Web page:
In Welltory, you can take measurements of heart rate variability (HRV) with your smartphone camera, a heart rate monitor, or Apple Watch. Note that HRV measurement is not an electrocardiogram (ECG) recording, and it can't be used as a substitute for ECG or a medical check-up.
However, Welltory's HRV measurement accuracy is on par with ECG monitors, according to the results of this study published by Elsevier.
With no external devices connected, camera measurement will be set as default. Otherwise, Welltory will remember the last device you used. To switch back to the camera, head to Menu → Settings → Measurement Device.
If your phone camera has a green connected status, it will be used to take measurements.
To take an accurate camera measurement:
Make sure your phone has a flashlight.
Put your finger so that it covers both the camera and the flashlight.
Don’t press too tightly.
Don’t move your finger. Our algorithm analyzes the images it gets from the camera. Any movements can distort them.
Always use the same finger of the same hand.
You can learn how to achieve high-accuracy measurements here.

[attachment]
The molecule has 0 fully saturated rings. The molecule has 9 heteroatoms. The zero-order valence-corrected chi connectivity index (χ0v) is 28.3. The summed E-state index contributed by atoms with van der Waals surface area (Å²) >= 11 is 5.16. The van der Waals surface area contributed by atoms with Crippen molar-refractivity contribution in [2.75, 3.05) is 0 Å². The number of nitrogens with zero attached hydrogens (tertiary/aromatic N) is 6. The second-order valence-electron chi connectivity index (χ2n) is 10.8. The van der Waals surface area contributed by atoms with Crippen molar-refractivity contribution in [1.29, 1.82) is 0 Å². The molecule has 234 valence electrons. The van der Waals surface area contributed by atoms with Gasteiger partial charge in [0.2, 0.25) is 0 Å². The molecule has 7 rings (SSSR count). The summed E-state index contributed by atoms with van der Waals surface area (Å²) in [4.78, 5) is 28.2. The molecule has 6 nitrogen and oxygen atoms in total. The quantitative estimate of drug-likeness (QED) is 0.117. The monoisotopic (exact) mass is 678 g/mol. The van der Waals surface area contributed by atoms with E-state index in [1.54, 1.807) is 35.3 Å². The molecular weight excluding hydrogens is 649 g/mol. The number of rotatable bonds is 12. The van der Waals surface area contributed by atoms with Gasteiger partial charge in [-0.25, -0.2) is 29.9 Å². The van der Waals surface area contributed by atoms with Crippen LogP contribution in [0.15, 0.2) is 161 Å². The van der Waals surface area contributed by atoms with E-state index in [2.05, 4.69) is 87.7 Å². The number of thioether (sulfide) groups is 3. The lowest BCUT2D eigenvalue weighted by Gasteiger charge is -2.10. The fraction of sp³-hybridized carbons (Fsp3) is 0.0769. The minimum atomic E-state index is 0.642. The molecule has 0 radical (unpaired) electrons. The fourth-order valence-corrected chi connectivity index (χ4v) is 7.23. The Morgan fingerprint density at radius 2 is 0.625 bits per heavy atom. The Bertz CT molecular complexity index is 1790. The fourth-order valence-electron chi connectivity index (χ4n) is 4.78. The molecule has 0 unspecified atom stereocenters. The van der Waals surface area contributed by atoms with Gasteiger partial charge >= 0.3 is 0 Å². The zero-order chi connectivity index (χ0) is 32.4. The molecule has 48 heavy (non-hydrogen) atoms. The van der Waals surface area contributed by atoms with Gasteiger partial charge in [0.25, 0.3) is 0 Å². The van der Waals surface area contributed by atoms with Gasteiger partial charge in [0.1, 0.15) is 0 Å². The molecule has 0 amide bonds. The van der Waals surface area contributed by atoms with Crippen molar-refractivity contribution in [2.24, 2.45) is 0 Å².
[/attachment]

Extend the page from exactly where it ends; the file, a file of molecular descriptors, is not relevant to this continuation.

Note: On some phones, the flashlight may get too hot for your comfort. If this happens, hold your finger 2–3 mm away from it. Make sure your finger still covers the camera.
How it works
We use photoplethysmography (PPG), an optical method that measures changes in blood volume within vessels. This technique requires a light source and a photodetector, both of which are conveniently available in a standard smartphone: the flashlight acts as the light source, and the camera serves as the photodetector.
The measured changes are caused by the beating of your heart. When your heart contracts, the capillaries in your fingertip fill with blood, leading to increased light absorption and darker images. When your heart relaxes, these capillaries contain less blood, resulting in brighter images.
Welltory's advanced algorithms have been trained to precisely detect even the smallest fluctuations. Research supports that this approach is not only accurate but also user-friendly, effectively turning your smartphone into a robust tool for health analysis.
My smartphone has multiple cameras. How do I know my finger is on the right one?
When the measurement starts, you’ll see the image from the relevant camera on your phone’s screen. If the screen is bright red (due to the flashlight illuminating your capillaries), you’re good to go. If the screen shows your surroundings, your finger is on the wrong camera. Try putting it on each camera one by one until you see a red screen.
How to take measurements with iPhone X
Your finger should cover the bottom camera and the flashlight as shown below:
How to take measurements with iPhone/iPad devices featuring the Ultra Wide camera/Back Telephoto camera/Back camera
The following range of iPhone devices has the Ultra Wide camera:
iPhone 11 Pro
iPhone 11 Pro Max
iPhone 12 mini
iPhone 12 Pro
iPhone 12 Pro Max
iPhone 13 mini
iPhone 13 Pro
iPhone 13 Pro Max
iPhone 14 Plus
iPhone 14 Pro
iPhone 14 Pro Max